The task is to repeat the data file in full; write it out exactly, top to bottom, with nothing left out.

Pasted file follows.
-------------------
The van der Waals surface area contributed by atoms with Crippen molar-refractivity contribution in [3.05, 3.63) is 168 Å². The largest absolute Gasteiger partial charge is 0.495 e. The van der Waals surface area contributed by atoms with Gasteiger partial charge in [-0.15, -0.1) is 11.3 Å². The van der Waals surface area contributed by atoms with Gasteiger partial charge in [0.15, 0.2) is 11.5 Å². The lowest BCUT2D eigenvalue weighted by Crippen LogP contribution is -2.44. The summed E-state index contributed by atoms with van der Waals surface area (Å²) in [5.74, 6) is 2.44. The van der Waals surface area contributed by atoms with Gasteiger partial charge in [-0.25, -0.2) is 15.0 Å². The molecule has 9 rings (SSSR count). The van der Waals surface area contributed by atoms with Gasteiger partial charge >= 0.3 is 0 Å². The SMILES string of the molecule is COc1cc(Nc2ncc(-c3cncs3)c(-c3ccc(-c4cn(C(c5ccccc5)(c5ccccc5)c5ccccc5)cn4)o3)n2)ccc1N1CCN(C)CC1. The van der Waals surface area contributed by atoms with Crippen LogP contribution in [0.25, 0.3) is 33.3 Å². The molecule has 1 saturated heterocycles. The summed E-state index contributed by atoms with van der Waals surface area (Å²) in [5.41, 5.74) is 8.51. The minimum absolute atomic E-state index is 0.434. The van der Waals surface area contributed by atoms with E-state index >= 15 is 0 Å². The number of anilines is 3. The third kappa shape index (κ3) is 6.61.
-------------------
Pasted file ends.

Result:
The van der Waals surface area contributed by atoms with Crippen molar-refractivity contribution in [3.05, 3.63) is 168 Å². The largest absolute Gasteiger partial charge is 0.495 e. The van der Waals surface area contributed by atoms with Gasteiger partial charge in [-0.15, -0.1) is 11.3 Å². The van der Waals surface area contributed by atoms with Gasteiger partial charge in [0.15, 0.2) is 11.5 Å². The lowest BCUT2D eigenvalue weighted by Crippen LogP contribution is -2.44. The summed E-state index contributed by atoms with van der Waals surface area (Å²) in [5.74, 6) is 2.44. The van der Waals surface area contributed by atoms with Gasteiger partial charge in [-0.25, -0.2) is 15.0 Å². The molecule has 9 rings (SSSR count). The van der Waals surface area contributed by atoms with Gasteiger partial charge >= 0.3 is 0 Å². The SMILES string of the molecule is COc1cc(Nc2ncc(-c3cncs3)c(-c3ccc(-c4cn(C(c5ccccc5)(c5ccccc5)c5ccccc5)cn4)o3)n2)ccc1N1CCN(C)CC1. The van der Waals surface area contributed by atoms with Crippen LogP contribution in [0.25, 0.3) is 33.3 Å². The molecule has 1 saturated heterocycles. The summed E-state index contributed by atoms with van der Waals surface area (Å²) in [5.41, 5.74) is 8.51. The minimum absolute atomic E-state index is 0.434. The van der Waals surface area contributed by atoms with E-state index >= 15 is 0 Å². The number of anilines is 3. The third kappa shape index (κ3) is 6.61.